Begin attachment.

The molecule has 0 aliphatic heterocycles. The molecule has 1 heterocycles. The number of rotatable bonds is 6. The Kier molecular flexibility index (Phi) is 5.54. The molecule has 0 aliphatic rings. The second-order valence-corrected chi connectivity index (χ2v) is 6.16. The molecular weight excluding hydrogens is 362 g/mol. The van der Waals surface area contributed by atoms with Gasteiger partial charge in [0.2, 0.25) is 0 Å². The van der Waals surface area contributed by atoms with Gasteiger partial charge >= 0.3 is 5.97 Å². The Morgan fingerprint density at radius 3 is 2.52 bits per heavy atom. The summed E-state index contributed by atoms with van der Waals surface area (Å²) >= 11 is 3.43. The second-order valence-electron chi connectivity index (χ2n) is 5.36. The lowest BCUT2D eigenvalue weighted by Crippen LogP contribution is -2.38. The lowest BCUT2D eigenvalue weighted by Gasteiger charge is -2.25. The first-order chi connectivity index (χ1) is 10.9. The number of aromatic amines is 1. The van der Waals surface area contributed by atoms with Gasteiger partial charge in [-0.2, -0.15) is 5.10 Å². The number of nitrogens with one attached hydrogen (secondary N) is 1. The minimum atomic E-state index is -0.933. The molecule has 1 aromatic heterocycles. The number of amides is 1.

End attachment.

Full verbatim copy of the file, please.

The molecule has 0 aliphatic heterocycles. The molecule has 1 heterocycles. The number of rotatable bonds is 6. The Kier molecular flexibility index (Phi) is 5.54. The molecule has 0 aliphatic rings. The second-order valence-corrected chi connectivity index (χ2v) is 6.16. The molecular weight excluding hydrogens is 362 g/mol. The van der Waals surface area contributed by atoms with Gasteiger partial charge in [0.2, 0.25) is 0 Å². The van der Waals surface area contributed by atoms with Gasteiger partial charge >= 0.3 is 5.97 Å². The Morgan fingerprint density at radius 3 is 2.52 bits per heavy atom. The summed E-state index contributed by atoms with van der Waals surface area (Å²) >= 11 is 3.43. The second-order valence-electron chi connectivity index (χ2n) is 5.36. The lowest BCUT2D eigenvalue weighted by Crippen LogP contribution is -2.38. The lowest BCUT2D eigenvalue weighted by Gasteiger charge is -2.25. The first-order chi connectivity index (χ1) is 10.9. The number of aromatic amines is 1. The van der Waals surface area contributed by atoms with Gasteiger partial charge in [-0.2, -0.15) is 5.10 Å². The number of nitrogens with one attached hydrogen (secondary N) is 1. The minimum atomic E-state index is -0.933. The molecule has 1 aromatic heterocycles. The number of amides is 1.